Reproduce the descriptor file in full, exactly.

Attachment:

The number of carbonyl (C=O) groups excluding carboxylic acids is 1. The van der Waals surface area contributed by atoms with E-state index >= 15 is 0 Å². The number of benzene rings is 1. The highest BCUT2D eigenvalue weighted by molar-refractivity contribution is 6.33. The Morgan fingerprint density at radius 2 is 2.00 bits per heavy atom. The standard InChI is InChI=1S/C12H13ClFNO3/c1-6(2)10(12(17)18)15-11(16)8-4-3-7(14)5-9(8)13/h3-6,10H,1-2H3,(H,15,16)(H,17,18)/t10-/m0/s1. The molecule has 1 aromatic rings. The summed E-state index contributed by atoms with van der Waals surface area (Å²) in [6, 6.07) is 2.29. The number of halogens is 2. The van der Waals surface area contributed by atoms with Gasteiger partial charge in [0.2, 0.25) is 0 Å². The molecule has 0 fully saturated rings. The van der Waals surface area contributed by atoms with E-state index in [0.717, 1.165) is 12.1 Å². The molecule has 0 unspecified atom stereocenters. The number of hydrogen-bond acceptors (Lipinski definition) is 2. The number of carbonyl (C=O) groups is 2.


The number of carbonyl (C=O) groups excluding carboxylic acids is 1. The van der Waals surface area contributed by atoms with E-state index >= 15 is 0 Å². The number of benzene rings is 1. The highest BCUT2D eigenvalue weighted by molar-refractivity contribution is 6.33. The Morgan fingerprint density at radius 2 is 2.00 bits per heavy atom. The standard InChI is InChI=1S/C12H13ClFNO3/c1-6(2)10(12(17)18)15-11(16)8-4-3-7(14)5-9(8)13/h3-6,10H,1-2H3,(H,15,16)(H,17,18)/t10-/m0/s1. The molecule has 1 aromatic rings. The summed E-state index contributed by atoms with van der Waals surface area (Å²) in [6, 6.07) is 2.29. The number of halogens is 2. The van der Waals surface area contributed by atoms with Gasteiger partial charge in [0.2, 0.25) is 0 Å². The molecule has 0 fully saturated rings. The van der Waals surface area contributed by atoms with E-state index in [0.717, 1.165) is 12.1 Å². The molecule has 0 unspecified atom stereocenters. The number of hydrogen-bond acceptors (Lipinski definition) is 2. The number of carbonyl (C=O) groups is 2.